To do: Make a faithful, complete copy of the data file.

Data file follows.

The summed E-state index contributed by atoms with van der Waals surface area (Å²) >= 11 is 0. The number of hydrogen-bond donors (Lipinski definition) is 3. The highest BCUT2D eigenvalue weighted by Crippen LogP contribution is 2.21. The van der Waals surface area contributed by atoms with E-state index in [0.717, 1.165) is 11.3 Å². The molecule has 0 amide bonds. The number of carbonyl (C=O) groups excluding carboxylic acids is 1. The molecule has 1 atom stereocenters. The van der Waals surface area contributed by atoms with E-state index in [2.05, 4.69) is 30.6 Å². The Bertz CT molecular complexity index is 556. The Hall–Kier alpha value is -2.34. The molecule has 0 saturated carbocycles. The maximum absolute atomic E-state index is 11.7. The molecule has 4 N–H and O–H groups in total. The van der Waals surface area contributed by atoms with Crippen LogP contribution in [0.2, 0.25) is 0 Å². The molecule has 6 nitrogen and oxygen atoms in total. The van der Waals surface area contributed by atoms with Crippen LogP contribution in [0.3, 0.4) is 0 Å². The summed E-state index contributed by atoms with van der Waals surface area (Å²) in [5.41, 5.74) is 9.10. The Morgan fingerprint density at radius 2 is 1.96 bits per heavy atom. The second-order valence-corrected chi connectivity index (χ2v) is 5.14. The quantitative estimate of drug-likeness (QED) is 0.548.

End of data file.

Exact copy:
The summed E-state index contributed by atoms with van der Waals surface area (Å²) >= 11 is 0. The number of hydrogen-bond donors (Lipinski definition) is 3. The highest BCUT2D eigenvalue weighted by Crippen LogP contribution is 2.21. The van der Waals surface area contributed by atoms with E-state index in [0.717, 1.165) is 11.3 Å². The molecule has 0 amide bonds. The number of carbonyl (C=O) groups excluding carboxylic acids is 1. The molecule has 1 atom stereocenters. The van der Waals surface area contributed by atoms with E-state index in [2.05, 4.69) is 30.6 Å². The Bertz CT molecular complexity index is 556. The Hall–Kier alpha value is -2.34. The molecule has 0 saturated carbocycles. The maximum absolute atomic E-state index is 11.7. The molecule has 4 N–H and O–H groups in total. The van der Waals surface area contributed by atoms with Crippen LogP contribution in [0.2, 0.25) is 0 Å². The molecule has 6 nitrogen and oxygen atoms in total. The van der Waals surface area contributed by atoms with Crippen LogP contribution in [0.3, 0.4) is 0 Å². The summed E-state index contributed by atoms with van der Waals surface area (Å²) in [5.41, 5.74) is 9.10. The Morgan fingerprint density at radius 2 is 1.96 bits per heavy atom. The second-order valence-corrected chi connectivity index (χ2v) is 5.14. The quantitative estimate of drug-likeness (QED) is 0.548.